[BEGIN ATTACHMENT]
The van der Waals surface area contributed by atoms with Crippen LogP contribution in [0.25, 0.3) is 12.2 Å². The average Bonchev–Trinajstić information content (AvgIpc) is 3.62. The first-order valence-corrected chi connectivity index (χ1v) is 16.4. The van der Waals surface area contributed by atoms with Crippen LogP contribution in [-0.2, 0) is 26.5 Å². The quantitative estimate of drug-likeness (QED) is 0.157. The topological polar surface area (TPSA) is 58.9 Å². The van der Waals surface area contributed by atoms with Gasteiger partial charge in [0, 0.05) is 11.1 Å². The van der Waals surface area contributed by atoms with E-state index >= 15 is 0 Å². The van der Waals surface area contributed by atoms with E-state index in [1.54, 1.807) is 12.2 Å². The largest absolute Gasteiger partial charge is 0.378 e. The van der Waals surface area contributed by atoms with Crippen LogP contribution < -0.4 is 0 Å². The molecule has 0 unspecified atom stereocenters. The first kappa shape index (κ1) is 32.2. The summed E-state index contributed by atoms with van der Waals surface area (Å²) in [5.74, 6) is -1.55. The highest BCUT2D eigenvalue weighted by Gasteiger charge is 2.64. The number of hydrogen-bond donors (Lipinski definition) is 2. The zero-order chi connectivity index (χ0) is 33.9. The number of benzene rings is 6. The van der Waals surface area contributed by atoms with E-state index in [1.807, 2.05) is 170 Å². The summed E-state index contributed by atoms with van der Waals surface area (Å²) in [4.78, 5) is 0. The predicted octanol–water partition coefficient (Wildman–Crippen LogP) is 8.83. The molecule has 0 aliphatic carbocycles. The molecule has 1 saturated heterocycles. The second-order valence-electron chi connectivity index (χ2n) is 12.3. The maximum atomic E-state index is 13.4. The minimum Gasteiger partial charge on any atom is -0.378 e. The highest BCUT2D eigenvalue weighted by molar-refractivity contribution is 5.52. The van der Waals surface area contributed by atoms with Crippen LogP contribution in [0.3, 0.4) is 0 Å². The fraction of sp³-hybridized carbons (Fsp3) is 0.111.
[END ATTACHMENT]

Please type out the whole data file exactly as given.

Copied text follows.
The van der Waals surface area contributed by atoms with Crippen LogP contribution in [0.25, 0.3) is 12.2 Å². The average Bonchev–Trinajstić information content (AvgIpc) is 3.62. The first-order valence-corrected chi connectivity index (χ1v) is 16.4. The van der Waals surface area contributed by atoms with Crippen LogP contribution in [-0.2, 0) is 26.5 Å². The quantitative estimate of drug-likeness (QED) is 0.157. The topological polar surface area (TPSA) is 58.9 Å². The van der Waals surface area contributed by atoms with Gasteiger partial charge in [0, 0.05) is 11.1 Å². The van der Waals surface area contributed by atoms with E-state index >= 15 is 0 Å². The van der Waals surface area contributed by atoms with E-state index in [1.54, 1.807) is 12.2 Å². The largest absolute Gasteiger partial charge is 0.378 e. The van der Waals surface area contributed by atoms with Crippen LogP contribution < -0.4 is 0 Å². The molecule has 0 unspecified atom stereocenters. The first kappa shape index (κ1) is 32.2. The summed E-state index contributed by atoms with van der Waals surface area (Å²) in [5.74, 6) is -1.55. The highest BCUT2D eigenvalue weighted by Gasteiger charge is 2.64. The number of hydrogen-bond donors (Lipinski definition) is 2. The zero-order chi connectivity index (χ0) is 33.9. The number of benzene rings is 6. The van der Waals surface area contributed by atoms with E-state index in [1.807, 2.05) is 170 Å². The summed E-state index contributed by atoms with van der Waals surface area (Å²) in [4.78, 5) is 0. The predicted octanol–water partition coefficient (Wildman–Crippen LogP) is 8.83. The molecule has 0 aliphatic carbocycles. The molecule has 1 saturated heterocycles. The second-order valence-electron chi connectivity index (χ2n) is 12.3. The maximum atomic E-state index is 13.4. The minimum Gasteiger partial charge on any atom is -0.378 e. The highest BCUT2D eigenvalue weighted by molar-refractivity contribution is 5.52. The van der Waals surface area contributed by atoms with Crippen LogP contribution in [0.3, 0.4) is 0 Å². The fraction of sp³-hybridized carbons (Fsp3) is 0.111.